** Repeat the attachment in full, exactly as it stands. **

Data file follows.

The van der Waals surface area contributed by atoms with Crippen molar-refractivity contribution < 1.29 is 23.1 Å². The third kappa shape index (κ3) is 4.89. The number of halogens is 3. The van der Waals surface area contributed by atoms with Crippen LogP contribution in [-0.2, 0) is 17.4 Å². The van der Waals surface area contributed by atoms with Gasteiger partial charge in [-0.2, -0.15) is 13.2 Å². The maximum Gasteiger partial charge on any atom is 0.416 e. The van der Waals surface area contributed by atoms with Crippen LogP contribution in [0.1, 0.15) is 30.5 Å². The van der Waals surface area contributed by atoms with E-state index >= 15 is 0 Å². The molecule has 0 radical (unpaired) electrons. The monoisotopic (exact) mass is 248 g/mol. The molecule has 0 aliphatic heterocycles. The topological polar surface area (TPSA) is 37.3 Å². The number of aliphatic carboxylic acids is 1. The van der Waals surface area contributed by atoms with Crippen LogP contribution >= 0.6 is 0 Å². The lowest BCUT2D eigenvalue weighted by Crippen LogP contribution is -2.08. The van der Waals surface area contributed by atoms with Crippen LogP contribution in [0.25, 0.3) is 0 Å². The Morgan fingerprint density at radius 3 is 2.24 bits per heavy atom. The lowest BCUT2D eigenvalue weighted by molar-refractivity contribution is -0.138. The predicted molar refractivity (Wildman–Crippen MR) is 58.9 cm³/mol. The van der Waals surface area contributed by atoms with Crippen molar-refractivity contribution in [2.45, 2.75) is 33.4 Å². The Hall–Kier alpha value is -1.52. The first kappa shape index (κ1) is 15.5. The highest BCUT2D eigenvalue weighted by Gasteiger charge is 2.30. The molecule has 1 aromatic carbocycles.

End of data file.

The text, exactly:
The van der Waals surface area contributed by atoms with Crippen molar-refractivity contribution < 1.29 is 23.1 Å². The third kappa shape index (κ3) is 4.89. The number of halogens is 3. The van der Waals surface area contributed by atoms with Crippen LogP contribution in [-0.2, 0) is 17.4 Å². The van der Waals surface area contributed by atoms with Gasteiger partial charge in [-0.2, -0.15) is 13.2 Å². The maximum Gasteiger partial charge on any atom is 0.416 e. The van der Waals surface area contributed by atoms with Crippen LogP contribution in [0.1, 0.15) is 30.5 Å². The van der Waals surface area contributed by atoms with E-state index >= 15 is 0 Å². The molecule has 0 radical (unpaired) electrons. The monoisotopic (exact) mass is 248 g/mol. The molecule has 0 aliphatic heterocycles. The topological polar surface area (TPSA) is 37.3 Å². The number of aliphatic carboxylic acids is 1. The van der Waals surface area contributed by atoms with Crippen LogP contribution >= 0.6 is 0 Å². The lowest BCUT2D eigenvalue weighted by Crippen LogP contribution is -2.08. The van der Waals surface area contributed by atoms with Crippen LogP contribution in [0.25, 0.3) is 0 Å². The Morgan fingerprint density at radius 3 is 2.24 bits per heavy atom. The lowest BCUT2D eigenvalue weighted by molar-refractivity contribution is -0.138. The predicted molar refractivity (Wildman–Crippen MR) is 58.9 cm³/mol. The van der Waals surface area contributed by atoms with Crippen molar-refractivity contribution in [2.45, 2.75) is 33.4 Å². The Hall–Kier alpha value is -1.52. The first kappa shape index (κ1) is 15.5. The highest BCUT2D eigenvalue weighted by Gasteiger charge is 2.30. The molecule has 1 aromatic carbocycles.